Secrets from a Facilitator: Planning an Effective Strategy Process

The first quarter of 2021 is in the rearview mirror, and you can see the year speeding up with each passing week. It’s time to prepare for your 2022 strategy process. The unprecedented nature of last year and the beginning of 2021 remind us that the usual approaches won’t do when complexity and uncertainty continue to shape the future. Who would have envisioned the GameStop mania or the Suez Canal freighter blockage?

I’ve facilitated hundreds of retreats and strategy processes over the years. My advice for 2021?

  1. Clarify expectations.
  2. Understand retreat limitations.
  3. Consider your facilitator.

Clarify expectations

I’ve seen it all—the rogue board members with conflicts of interest, the executive team members vying for the CEO’s job along with the interim, and a focus on the tactical disguised as the strategic. Group dynamics and process design can undermine or enhance success. The desired outcome? A consensus-based plan of action based on three to five strategic decisions.

I encourage you to optimize your approaches to people, processes, and products.

  • People – Take stock of your team. How ready is the group to make consensus-based decisions? Are there underlying personal agendas that might interfere with group decision-making? Has the team composition changed? How has remote work impacted relationships? Does the group have a track record of success in strategic decision-making? The greater the need to align, the more time required for an effective group process, especially when high-stakes decisions are involved.
  • Process – Take a look at your approach. An effective process yields the necessary decisions. Your first task in preparing for success is to get clear on the scope and scale of the decisions at hand. How clear is the group about the choices under consideration? Is everyone up-to-speed on the data? What are the strategic options at hand? Does the team agree upon the implications? Your team might benefit from an enhanced process to create a shared understanding of the data insights and prepare for effective strategy setting and planning.
  • Product – Give your classic framework a review. Your team may have a tried-and-true plan framework that is updated annually. Given the nature of change in 2020, now is the time to update the planning framework. For example, how well do you appreciate your customers as whole people? Their needs and expectations have likely changed notably, too, and you’ll want to update your assumptions. Now is the time to determine the pre-work required to understand the external context, competitors, and customers. It is also time to review and update your plan document to accelerate success into 2022.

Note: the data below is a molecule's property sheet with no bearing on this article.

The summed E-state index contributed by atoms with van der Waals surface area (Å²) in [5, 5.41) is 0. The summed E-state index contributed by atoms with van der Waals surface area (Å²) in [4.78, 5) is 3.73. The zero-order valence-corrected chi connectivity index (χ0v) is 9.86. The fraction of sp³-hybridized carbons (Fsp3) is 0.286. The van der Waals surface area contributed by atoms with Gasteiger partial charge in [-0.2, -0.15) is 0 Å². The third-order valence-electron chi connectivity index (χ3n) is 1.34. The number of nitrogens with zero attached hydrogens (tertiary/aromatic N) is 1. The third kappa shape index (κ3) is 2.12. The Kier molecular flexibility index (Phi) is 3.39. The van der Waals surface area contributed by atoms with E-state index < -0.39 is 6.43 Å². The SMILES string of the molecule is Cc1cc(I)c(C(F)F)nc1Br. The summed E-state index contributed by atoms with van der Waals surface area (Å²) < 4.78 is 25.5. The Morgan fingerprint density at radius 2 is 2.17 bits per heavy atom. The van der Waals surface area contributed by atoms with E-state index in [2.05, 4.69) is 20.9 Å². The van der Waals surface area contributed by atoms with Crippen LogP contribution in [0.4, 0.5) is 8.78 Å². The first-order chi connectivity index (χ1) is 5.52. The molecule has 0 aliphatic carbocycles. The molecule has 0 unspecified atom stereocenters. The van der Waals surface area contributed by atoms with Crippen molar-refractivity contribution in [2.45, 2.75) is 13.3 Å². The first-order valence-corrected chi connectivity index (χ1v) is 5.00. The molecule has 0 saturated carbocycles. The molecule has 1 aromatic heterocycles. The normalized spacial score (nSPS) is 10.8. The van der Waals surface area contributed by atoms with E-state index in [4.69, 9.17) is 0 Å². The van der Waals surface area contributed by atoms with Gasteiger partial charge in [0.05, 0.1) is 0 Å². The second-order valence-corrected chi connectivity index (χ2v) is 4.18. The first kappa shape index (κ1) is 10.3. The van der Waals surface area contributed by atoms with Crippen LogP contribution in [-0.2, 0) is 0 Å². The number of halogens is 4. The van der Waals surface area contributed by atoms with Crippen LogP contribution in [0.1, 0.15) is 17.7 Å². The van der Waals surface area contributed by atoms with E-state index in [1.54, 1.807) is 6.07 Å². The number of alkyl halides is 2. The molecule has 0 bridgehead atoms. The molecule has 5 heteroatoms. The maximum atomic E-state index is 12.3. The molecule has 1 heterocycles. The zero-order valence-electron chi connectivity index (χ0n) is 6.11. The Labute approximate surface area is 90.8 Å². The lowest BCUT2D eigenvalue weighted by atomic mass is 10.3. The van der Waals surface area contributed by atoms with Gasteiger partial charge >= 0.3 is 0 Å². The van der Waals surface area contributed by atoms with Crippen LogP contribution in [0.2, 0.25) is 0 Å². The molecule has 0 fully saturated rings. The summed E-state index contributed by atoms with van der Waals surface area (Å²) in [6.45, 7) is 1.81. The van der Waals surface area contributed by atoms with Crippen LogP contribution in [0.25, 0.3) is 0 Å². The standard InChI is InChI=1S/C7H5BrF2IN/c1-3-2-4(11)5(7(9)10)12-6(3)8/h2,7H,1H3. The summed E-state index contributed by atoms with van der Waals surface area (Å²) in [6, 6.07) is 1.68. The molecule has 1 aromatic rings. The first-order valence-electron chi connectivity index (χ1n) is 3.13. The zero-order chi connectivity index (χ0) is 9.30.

Understand retreat limitations

Experience has taught me that companies typically expect more of their annual retreat than the day or weekend can deliver. Everyone comes into the day with high hopes for team cohesion, fresh insights, a breakthrough idea or two, and a detailed plan for the year ahead. Retreats are the perfect forum for some group activities and not for others.

  • Retreats are effective for brainstorming, raising issues, building cohesion, and getting a general sense of your team’s feelings and perspectives on issues. They can surface possibilities and confirm realizations.
  • Retreats are not ideal for making big decisions. The nature of group dynamics involves improvisation, the need to take the ideas offered and move them forward. Your group will fluctuate between diverging views and converging realizations. That natural give-and-take, and the real-time nature of groups of humans processing information in real-time, means your group will likely be less effective than you might assume.

Go into your retreat with a clear-eyed view of possible achievements and design a more comprehensive process to get you to success with follow-up tasks, plan drafts, and agreed-upon deadlines to complete the strategy process.

Consider your facilitator

A facilitator is a bit like a detective. We listen and look for clues. My goal is to ascertain whether my client’s desired outcomes are realistic and manage expectations to align with reality.

Making the most of your process begins with clarifying expectations. An experienced facilitator can help you determine what’s feasible and essential to accomplish during the retreat and the overall process.

  • What are the achievements? Where did your team gain traction? What goals remain unfinished?
  • What must you achieve this year? The last year was unprecedented, and this year is unusual too.

Given the new realities of post-pandemic growth, the right facilitator will make a big difference this year. Here’s to making the most of your retreat and planning process.


Author bio

Karla Raines is a master facilitator and accomplished strategist serving purpose-driven organizations in dynamically competitive industries. Her commitment to mastering the art of strategy led her to a career-defining eureka moment in 2018. The experience crystallized her intuitive process and inspired her to reverse engineer what she’d taught herself to do over years of hands-on practice. Karla’s book, Differentiated, shares the story of her inventive strategy process, Differentiation Zone®, through real-life vignettes and powerful lessons pulled from over two decades of consulting experience. Learn more at Differentiation Zone.

With a unique ability to see beyond what is, Karla leads her clients to discover authentic differentiation and craft plans to realize a competitive advantage. Abstract painting propels Karla’s professional creativity and risk-taking as it fuels her soul. Enjoy her work at Karla Raines Art.

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